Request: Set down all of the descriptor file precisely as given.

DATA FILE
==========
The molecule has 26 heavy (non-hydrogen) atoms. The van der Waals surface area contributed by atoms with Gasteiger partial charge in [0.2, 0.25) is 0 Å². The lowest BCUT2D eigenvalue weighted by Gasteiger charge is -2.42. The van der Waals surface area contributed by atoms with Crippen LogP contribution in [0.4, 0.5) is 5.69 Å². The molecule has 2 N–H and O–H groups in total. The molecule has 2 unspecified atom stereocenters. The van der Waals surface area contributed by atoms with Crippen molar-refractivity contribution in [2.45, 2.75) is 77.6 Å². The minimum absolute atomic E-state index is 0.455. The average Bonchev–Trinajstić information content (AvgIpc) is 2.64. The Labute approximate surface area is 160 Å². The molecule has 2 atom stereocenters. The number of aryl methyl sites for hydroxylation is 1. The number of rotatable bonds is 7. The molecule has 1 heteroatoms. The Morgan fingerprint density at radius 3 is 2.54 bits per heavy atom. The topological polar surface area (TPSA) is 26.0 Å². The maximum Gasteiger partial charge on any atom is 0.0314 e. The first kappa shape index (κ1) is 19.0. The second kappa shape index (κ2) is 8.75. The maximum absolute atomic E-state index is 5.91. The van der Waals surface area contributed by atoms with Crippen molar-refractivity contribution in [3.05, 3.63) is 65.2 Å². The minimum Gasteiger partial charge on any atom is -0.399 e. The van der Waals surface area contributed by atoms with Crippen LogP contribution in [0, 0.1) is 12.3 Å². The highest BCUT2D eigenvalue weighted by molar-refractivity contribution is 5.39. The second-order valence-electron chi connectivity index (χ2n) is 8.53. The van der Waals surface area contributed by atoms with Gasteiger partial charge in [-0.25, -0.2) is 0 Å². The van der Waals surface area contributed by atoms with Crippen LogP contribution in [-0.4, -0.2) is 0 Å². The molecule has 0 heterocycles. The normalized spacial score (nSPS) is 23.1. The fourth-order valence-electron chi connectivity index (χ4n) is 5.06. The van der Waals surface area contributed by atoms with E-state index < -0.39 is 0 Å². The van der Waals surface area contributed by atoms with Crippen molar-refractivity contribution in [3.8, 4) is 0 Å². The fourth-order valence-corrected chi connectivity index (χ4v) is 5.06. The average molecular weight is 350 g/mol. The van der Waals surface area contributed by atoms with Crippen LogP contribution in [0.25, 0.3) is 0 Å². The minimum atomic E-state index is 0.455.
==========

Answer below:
The molecule has 26 heavy (non-hydrogen) atoms. The van der Waals surface area contributed by atoms with Gasteiger partial charge in [0.2, 0.25) is 0 Å². The lowest BCUT2D eigenvalue weighted by Gasteiger charge is -2.42. The van der Waals surface area contributed by atoms with Crippen LogP contribution in [0.4, 0.5) is 5.69 Å². The molecule has 2 N–H and O–H groups in total. The molecule has 2 unspecified atom stereocenters. The van der Waals surface area contributed by atoms with Crippen molar-refractivity contribution in [2.45, 2.75) is 77.6 Å². The minimum absolute atomic E-state index is 0.455. The average Bonchev–Trinajstić information content (AvgIpc) is 2.64. The Labute approximate surface area is 160 Å². The molecule has 2 atom stereocenters. The number of aryl methyl sites for hydroxylation is 1. The number of rotatable bonds is 7. The molecule has 1 heteroatoms. The Morgan fingerprint density at radius 3 is 2.54 bits per heavy atom. The topological polar surface area (TPSA) is 26.0 Å². The maximum Gasteiger partial charge on any atom is 0.0314 e. The first kappa shape index (κ1) is 19.0. The second kappa shape index (κ2) is 8.75. The maximum absolute atomic E-state index is 5.91. The van der Waals surface area contributed by atoms with Crippen molar-refractivity contribution in [3.05, 3.63) is 65.2 Å². The minimum Gasteiger partial charge on any atom is -0.399 e. The van der Waals surface area contributed by atoms with Crippen LogP contribution in [0, 0.1) is 12.3 Å². The highest BCUT2D eigenvalue weighted by molar-refractivity contribution is 5.39. The second-order valence-electron chi connectivity index (χ2n) is 8.53. The van der Waals surface area contributed by atoms with Gasteiger partial charge in [-0.25, -0.2) is 0 Å². The van der Waals surface area contributed by atoms with Crippen LogP contribution in [-0.4, -0.2) is 0 Å². The molecule has 0 heterocycles. The normalized spacial score (nSPS) is 23.1. The fourth-order valence-electron chi connectivity index (χ4n) is 5.06. The van der Waals surface area contributed by atoms with E-state index < -0.39 is 0 Å². The van der Waals surface area contributed by atoms with Crippen molar-refractivity contribution in [3.8, 4) is 0 Å². The fourth-order valence-corrected chi connectivity index (χ4v) is 5.06. The average molecular weight is 350 g/mol. The van der Waals surface area contributed by atoms with Crippen LogP contribution in [0.25, 0.3) is 0 Å². The minimum atomic E-state index is 0.455.